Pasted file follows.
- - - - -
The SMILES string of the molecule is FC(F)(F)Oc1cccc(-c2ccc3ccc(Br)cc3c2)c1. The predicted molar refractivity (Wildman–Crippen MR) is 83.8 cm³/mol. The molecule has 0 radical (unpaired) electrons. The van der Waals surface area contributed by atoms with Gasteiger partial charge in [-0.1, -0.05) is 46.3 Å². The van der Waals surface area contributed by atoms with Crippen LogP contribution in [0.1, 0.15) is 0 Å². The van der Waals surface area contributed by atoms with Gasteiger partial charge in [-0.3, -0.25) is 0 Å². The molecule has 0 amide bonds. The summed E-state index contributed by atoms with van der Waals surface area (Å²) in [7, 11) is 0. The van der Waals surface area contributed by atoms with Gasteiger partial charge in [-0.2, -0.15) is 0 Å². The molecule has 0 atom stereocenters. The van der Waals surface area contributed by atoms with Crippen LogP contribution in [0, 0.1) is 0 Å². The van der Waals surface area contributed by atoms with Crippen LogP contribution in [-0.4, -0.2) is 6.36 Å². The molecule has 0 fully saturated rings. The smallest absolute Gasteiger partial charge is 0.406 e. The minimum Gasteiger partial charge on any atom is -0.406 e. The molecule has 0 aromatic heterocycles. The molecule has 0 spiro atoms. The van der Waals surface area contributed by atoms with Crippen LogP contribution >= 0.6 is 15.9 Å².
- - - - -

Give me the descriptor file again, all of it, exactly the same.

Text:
The SMILES string of the molecule is FC(F)(F)Oc1cccc(-c2ccc3ccc(Br)cc3c2)c1. The predicted molar refractivity (Wildman–Crippen MR) is 83.8 cm³/mol. The molecule has 0 radical (unpaired) electrons. The van der Waals surface area contributed by atoms with Gasteiger partial charge in [-0.1, -0.05) is 46.3 Å². The van der Waals surface area contributed by atoms with Crippen LogP contribution in [0.1, 0.15) is 0 Å². The van der Waals surface area contributed by atoms with Gasteiger partial charge in [-0.3, -0.25) is 0 Å². The molecule has 0 amide bonds. The summed E-state index contributed by atoms with van der Waals surface area (Å²) in [7, 11) is 0. The van der Waals surface area contributed by atoms with Gasteiger partial charge in [-0.2, -0.15) is 0 Å². The molecule has 0 atom stereocenters. The van der Waals surface area contributed by atoms with Crippen LogP contribution in [0, 0.1) is 0 Å². The van der Waals surface area contributed by atoms with Crippen LogP contribution in [-0.4, -0.2) is 6.36 Å². The molecule has 0 fully saturated rings. The smallest absolute Gasteiger partial charge is 0.406 e. The minimum Gasteiger partial charge on any atom is -0.406 e. The molecule has 0 aromatic heterocycles. The molecule has 0 spiro atoms. The van der Waals surface area contributed by atoms with Crippen LogP contribution >= 0.6 is 15.9 Å².